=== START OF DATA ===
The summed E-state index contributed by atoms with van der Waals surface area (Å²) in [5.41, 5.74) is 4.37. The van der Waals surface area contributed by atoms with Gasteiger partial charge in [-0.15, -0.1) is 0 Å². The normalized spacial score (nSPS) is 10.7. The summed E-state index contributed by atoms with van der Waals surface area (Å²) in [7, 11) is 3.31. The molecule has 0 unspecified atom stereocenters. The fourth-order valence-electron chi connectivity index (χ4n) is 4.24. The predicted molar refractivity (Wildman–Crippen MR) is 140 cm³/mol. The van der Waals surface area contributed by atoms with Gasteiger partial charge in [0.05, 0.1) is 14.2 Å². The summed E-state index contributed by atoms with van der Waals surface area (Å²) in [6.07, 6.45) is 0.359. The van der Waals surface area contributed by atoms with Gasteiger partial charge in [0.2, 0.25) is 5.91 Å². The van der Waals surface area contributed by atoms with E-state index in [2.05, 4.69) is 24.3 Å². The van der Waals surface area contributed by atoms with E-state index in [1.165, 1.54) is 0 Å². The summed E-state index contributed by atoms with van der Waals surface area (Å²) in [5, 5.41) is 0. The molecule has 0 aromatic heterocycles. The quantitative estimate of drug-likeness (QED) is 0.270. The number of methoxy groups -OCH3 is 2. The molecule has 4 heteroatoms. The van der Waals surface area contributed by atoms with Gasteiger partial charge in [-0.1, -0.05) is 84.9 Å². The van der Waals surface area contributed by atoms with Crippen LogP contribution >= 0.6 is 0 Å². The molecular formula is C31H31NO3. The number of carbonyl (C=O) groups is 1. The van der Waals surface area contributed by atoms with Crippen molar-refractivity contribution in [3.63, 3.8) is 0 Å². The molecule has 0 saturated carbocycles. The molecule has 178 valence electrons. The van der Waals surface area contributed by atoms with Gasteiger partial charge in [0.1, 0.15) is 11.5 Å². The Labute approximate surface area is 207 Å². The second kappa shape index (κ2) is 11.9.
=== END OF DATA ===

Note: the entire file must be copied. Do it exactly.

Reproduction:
The summed E-state index contributed by atoms with van der Waals surface area (Å²) in [5.41, 5.74) is 4.37. The van der Waals surface area contributed by atoms with Gasteiger partial charge in [-0.15, -0.1) is 0 Å². The normalized spacial score (nSPS) is 10.7. The summed E-state index contributed by atoms with van der Waals surface area (Å²) in [7, 11) is 3.31. The molecule has 0 unspecified atom stereocenters. The fourth-order valence-electron chi connectivity index (χ4n) is 4.24. The predicted molar refractivity (Wildman–Crippen MR) is 140 cm³/mol. The van der Waals surface area contributed by atoms with Gasteiger partial charge in [0.05, 0.1) is 14.2 Å². The summed E-state index contributed by atoms with van der Waals surface area (Å²) in [6.07, 6.45) is 0.359. The van der Waals surface area contributed by atoms with Gasteiger partial charge in [0.2, 0.25) is 5.91 Å². The van der Waals surface area contributed by atoms with E-state index in [2.05, 4.69) is 24.3 Å². The van der Waals surface area contributed by atoms with E-state index in [1.165, 1.54) is 0 Å². The summed E-state index contributed by atoms with van der Waals surface area (Å²) in [5, 5.41) is 0. The molecule has 0 aromatic heterocycles. The quantitative estimate of drug-likeness (QED) is 0.270. The number of methoxy groups -OCH3 is 2. The molecule has 4 heteroatoms. The van der Waals surface area contributed by atoms with Gasteiger partial charge in [-0.1, -0.05) is 84.9 Å². The van der Waals surface area contributed by atoms with Crippen LogP contribution >= 0.6 is 0 Å². The molecular formula is C31H31NO3. The number of carbonyl (C=O) groups is 1. The van der Waals surface area contributed by atoms with Crippen molar-refractivity contribution in [3.63, 3.8) is 0 Å². The molecule has 0 saturated carbocycles. The molecule has 178 valence electrons. The van der Waals surface area contributed by atoms with Gasteiger partial charge in [0.1, 0.15) is 11.5 Å². The Labute approximate surface area is 207 Å². The second kappa shape index (κ2) is 11.9.